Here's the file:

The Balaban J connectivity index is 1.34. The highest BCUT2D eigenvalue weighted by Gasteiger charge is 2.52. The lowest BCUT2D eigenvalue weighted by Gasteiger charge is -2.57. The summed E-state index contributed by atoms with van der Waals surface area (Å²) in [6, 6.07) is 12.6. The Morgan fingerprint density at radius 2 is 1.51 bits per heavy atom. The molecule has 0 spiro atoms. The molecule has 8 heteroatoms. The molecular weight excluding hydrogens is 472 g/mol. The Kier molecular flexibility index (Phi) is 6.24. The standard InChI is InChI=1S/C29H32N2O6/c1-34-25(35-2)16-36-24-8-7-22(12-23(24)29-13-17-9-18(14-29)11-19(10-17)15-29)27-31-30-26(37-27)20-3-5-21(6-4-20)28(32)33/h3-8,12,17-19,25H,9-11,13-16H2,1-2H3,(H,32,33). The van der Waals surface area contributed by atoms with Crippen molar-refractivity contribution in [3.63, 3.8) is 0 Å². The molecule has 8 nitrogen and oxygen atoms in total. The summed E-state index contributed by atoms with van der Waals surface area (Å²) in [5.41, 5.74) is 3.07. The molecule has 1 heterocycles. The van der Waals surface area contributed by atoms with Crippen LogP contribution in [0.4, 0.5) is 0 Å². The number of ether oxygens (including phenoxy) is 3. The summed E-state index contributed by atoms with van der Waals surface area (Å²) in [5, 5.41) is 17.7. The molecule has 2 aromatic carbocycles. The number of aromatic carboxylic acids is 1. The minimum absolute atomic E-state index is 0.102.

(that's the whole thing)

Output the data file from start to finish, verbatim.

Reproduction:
The Balaban J connectivity index is 1.34. The highest BCUT2D eigenvalue weighted by Gasteiger charge is 2.52. The lowest BCUT2D eigenvalue weighted by Gasteiger charge is -2.57. The summed E-state index contributed by atoms with van der Waals surface area (Å²) in [6, 6.07) is 12.6. The Morgan fingerprint density at radius 2 is 1.51 bits per heavy atom. The molecule has 0 spiro atoms. The molecule has 8 heteroatoms. The molecular weight excluding hydrogens is 472 g/mol. The Kier molecular flexibility index (Phi) is 6.24. The standard InChI is InChI=1S/C29H32N2O6/c1-34-25(35-2)16-36-24-8-7-22(12-23(24)29-13-17-9-18(14-29)11-19(10-17)15-29)27-31-30-26(37-27)20-3-5-21(6-4-20)28(32)33/h3-8,12,17-19,25H,9-11,13-16H2,1-2H3,(H,32,33). The van der Waals surface area contributed by atoms with Crippen molar-refractivity contribution in [3.63, 3.8) is 0 Å². The molecule has 8 nitrogen and oxygen atoms in total. The summed E-state index contributed by atoms with van der Waals surface area (Å²) in [5.41, 5.74) is 3.07. The molecule has 1 heterocycles. The van der Waals surface area contributed by atoms with Crippen LogP contribution in [0.4, 0.5) is 0 Å². The number of ether oxygens (including phenoxy) is 3. The summed E-state index contributed by atoms with van der Waals surface area (Å²) in [5, 5.41) is 17.7. The molecule has 2 aromatic carbocycles. The number of aromatic carboxylic acids is 1. The minimum absolute atomic E-state index is 0.102.